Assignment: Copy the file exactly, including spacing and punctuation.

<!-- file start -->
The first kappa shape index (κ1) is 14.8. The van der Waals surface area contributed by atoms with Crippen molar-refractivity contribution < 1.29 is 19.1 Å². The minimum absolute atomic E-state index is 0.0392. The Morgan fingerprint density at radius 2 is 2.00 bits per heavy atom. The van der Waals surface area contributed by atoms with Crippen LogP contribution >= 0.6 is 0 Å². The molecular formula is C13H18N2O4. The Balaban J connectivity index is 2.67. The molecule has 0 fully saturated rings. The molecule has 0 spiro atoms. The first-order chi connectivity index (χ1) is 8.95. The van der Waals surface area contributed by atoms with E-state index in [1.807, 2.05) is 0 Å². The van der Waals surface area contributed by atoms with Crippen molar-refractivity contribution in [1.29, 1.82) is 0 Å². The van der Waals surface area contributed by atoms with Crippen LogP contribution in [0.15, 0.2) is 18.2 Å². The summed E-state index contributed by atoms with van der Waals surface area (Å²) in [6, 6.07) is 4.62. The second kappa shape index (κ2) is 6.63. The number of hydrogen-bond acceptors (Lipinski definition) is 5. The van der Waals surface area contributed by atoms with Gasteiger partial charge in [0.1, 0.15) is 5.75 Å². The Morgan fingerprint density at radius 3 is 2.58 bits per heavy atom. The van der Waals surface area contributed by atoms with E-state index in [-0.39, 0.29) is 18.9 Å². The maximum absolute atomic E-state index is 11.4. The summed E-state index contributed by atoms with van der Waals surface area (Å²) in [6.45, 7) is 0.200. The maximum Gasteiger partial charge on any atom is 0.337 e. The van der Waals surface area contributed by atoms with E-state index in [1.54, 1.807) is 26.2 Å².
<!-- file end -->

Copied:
The first kappa shape index (κ1) is 14.8. The van der Waals surface area contributed by atoms with Crippen molar-refractivity contribution < 1.29 is 19.1 Å². The minimum absolute atomic E-state index is 0.0392. The Morgan fingerprint density at radius 2 is 2.00 bits per heavy atom. The van der Waals surface area contributed by atoms with Crippen LogP contribution >= 0.6 is 0 Å². The molecular formula is C13H18N2O4. The Balaban J connectivity index is 2.67. The molecule has 0 fully saturated rings. The molecule has 0 spiro atoms. The first-order chi connectivity index (χ1) is 8.95. The van der Waals surface area contributed by atoms with E-state index in [1.807, 2.05) is 0 Å². The van der Waals surface area contributed by atoms with Crippen molar-refractivity contribution in [1.29, 1.82) is 0 Å². The van der Waals surface area contributed by atoms with Crippen LogP contribution in [0.15, 0.2) is 18.2 Å². The summed E-state index contributed by atoms with van der Waals surface area (Å²) in [6, 6.07) is 4.62. The second kappa shape index (κ2) is 6.63. The number of hydrogen-bond acceptors (Lipinski definition) is 5. The van der Waals surface area contributed by atoms with Gasteiger partial charge in [0.1, 0.15) is 5.75 Å². The Morgan fingerprint density at radius 3 is 2.58 bits per heavy atom. The van der Waals surface area contributed by atoms with E-state index in [-0.39, 0.29) is 18.9 Å². The maximum absolute atomic E-state index is 11.4. The summed E-state index contributed by atoms with van der Waals surface area (Å²) in [6.45, 7) is 0.200. The maximum Gasteiger partial charge on any atom is 0.337 e. The van der Waals surface area contributed by atoms with E-state index in [1.54, 1.807) is 26.2 Å².